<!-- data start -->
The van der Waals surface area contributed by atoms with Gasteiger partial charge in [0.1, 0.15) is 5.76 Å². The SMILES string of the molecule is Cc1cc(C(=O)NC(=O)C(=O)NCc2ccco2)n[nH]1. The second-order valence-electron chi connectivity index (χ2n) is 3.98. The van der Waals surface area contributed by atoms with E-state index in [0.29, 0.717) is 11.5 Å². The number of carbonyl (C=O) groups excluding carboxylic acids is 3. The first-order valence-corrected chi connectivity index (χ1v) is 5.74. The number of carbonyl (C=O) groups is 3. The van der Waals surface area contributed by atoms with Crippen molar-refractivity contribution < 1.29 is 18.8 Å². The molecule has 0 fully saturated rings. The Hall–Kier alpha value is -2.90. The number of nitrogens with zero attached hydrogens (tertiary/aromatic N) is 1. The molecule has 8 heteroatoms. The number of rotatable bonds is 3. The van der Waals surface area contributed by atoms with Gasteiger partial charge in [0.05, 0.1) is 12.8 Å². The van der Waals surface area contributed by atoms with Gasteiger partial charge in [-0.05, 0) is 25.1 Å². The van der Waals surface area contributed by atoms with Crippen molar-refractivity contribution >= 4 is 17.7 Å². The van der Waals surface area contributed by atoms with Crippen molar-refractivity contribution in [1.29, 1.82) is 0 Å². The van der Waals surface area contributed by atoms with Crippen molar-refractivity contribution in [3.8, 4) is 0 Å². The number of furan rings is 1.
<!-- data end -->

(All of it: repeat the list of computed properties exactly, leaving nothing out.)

The van der Waals surface area contributed by atoms with Gasteiger partial charge in [0.1, 0.15) is 5.76 Å². The SMILES string of the molecule is Cc1cc(C(=O)NC(=O)C(=O)NCc2ccco2)n[nH]1. The second-order valence-electron chi connectivity index (χ2n) is 3.98. The van der Waals surface area contributed by atoms with E-state index in [0.29, 0.717) is 11.5 Å². The number of carbonyl (C=O) groups excluding carboxylic acids is 3. The first-order valence-corrected chi connectivity index (χ1v) is 5.74. The number of carbonyl (C=O) groups is 3. The van der Waals surface area contributed by atoms with Crippen molar-refractivity contribution < 1.29 is 18.8 Å². The molecule has 0 fully saturated rings. The Hall–Kier alpha value is -2.90. The number of nitrogens with zero attached hydrogens (tertiary/aromatic N) is 1. The molecule has 8 heteroatoms. The number of rotatable bonds is 3. The van der Waals surface area contributed by atoms with Gasteiger partial charge in [0.05, 0.1) is 12.8 Å². The van der Waals surface area contributed by atoms with Gasteiger partial charge in [-0.05, 0) is 25.1 Å². The van der Waals surface area contributed by atoms with Crippen molar-refractivity contribution >= 4 is 17.7 Å². The van der Waals surface area contributed by atoms with Crippen molar-refractivity contribution in [1.29, 1.82) is 0 Å². The van der Waals surface area contributed by atoms with Crippen molar-refractivity contribution in [3.8, 4) is 0 Å². The number of furan rings is 1.